Greenland is covered with ice, and Iceland is very nice.
This famous quote from the 1990s cult classic “D2: The Mighty Ducks” helps paint a picture of what we’d expect to see in Greenland – vast stretches of ice and glaciers as far as the eye can see.
And mostly, it’s correct. The country is covered by the Greenland Ice Sheet, a nearly 1,500-mile-long body of ice that covers about 80 percent of the nation. If that same chunk of ice covered the United States, it would stretch from about New York to Miami and from the Atlantic Ocean to Detroit.
That’s a massive section of ice. But unfortunately, it’s shrinking.
How Climate Change Impacts the Greenland Ice Sheet
Greenland’s climate generally has allowed for the ice sheet to melt and retreat in the warmer summer months and then advance again once Greenland’s temperatures drop below freezing in the winter. However, warmer air and ocean temperatures mean a longer summer season and not enough time to replenish the ice and snow that evaporated.
While the warmer summer months have created a boom in tourism over the past several years, milder temperatures are also causing the Greenland Ice Sheet to melt at an alarming rate.
According to a recent study, the ice on Greenland has been disappearing since 1900, and yearly ice loss has doubled since 2003. And the more the Greenland Ice Sheet melts, the greater impact it will have on the ocean and climate worldwide.
Here are three ways the melting ice sheet will affect people around the world.
1. Rising Sea Levels
The melting ice sheet in Greenland will have a significant impact on sea levels around the world.
Researchers are still debating the exact figure, but there’s a general consensus that if the entire Greenland Ice Sheet melts, it would raise the world’s oceans by about 25 feet. This would flood coastal and low-lying cities around the world and put millions of people at risk.
Even if the entire Greenland Ice Sheet does not melt, just a portion will cause critical damage to habitats along the coast. Destructive flooding, erosion, and soil contamination would be seen even if the sea level rose by just a few feet.
2. Impact Ocean Ecosystems
If the Greenland Ice Sheet melts, it would add millions of gallons of fresh water into the ocean. The extra fresh water would dilute the salt water as it spreads, harming habitats and potentially causing a mass migration of fish.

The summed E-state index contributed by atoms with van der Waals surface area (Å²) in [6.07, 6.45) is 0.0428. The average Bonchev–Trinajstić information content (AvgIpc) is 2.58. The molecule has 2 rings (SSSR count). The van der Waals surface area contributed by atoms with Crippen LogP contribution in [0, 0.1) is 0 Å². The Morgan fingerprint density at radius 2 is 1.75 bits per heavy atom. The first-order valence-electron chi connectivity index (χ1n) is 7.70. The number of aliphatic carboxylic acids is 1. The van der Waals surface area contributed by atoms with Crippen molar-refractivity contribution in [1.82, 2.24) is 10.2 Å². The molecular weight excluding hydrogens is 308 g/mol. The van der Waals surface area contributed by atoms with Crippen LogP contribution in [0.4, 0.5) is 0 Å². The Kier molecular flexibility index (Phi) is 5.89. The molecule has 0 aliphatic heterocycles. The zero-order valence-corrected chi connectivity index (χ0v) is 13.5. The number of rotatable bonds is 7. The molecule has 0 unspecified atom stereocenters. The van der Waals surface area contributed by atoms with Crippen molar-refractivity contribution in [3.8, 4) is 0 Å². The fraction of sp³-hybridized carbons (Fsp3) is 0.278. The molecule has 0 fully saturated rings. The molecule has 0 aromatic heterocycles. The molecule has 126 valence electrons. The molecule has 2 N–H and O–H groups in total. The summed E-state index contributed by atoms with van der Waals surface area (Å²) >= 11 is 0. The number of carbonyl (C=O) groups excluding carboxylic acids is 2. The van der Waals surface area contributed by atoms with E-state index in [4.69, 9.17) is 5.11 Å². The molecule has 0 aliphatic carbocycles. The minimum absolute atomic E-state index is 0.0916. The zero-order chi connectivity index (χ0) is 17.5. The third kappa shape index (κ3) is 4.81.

The clockwise ocean current circulation around the island means most of the fresh water would end up in the Labrador Sea, between Greenland and Canada. This influx of fresh water could greatly impact the fishing grounds in the area and play a large role in food supplies and the global economy.
3. Changing Climate
The Greenland Ice Sheet could also have a major impact on the world’s climate and weather patterns.
When the fresh water from the ice mixes with the salt water from the ocean, it could alter the Gulf Stream and other water current patterns in the North Atlantic. This change could create a ripple effect that would drastically change circulation patterns across the globe.
In addition, melting ice would shrink the vertical profile of the Greenland Ice Sheet. On average, Greenland is covered by more than 8,000 feet of ice, which creates atmospheric patterns similar to effect that mountain ranges have on the weather. If the ice sheet reduces in size, wind and fronts would be able to move through the area more freely, directly impacting weather systems in Europe.
What Can Be Done to Stop the Greenland Ice Sheet from Melting
The time to act is now. NASA statistics show 16 of the 17 warmest years on record have occurred since 2001.
While it may be true that the Greenland Ice Sheet is melting at a faster rate nearly every decade, we still have a long way to go before the entire sheet disappears. This means global communities have time to rectify the negative impacts caused by rising temperatures and climate change.
Many world leaders have promised to reduce greenhouse gas emissions, and countries around the world are invested in clean, renewable fuel options. The change will not happen overnight, but it appears we’re taking a step in the right direction to reduce the melting of the Greenland Ice Sheet and its devastating impacts on sea levels, climate, and the global economy.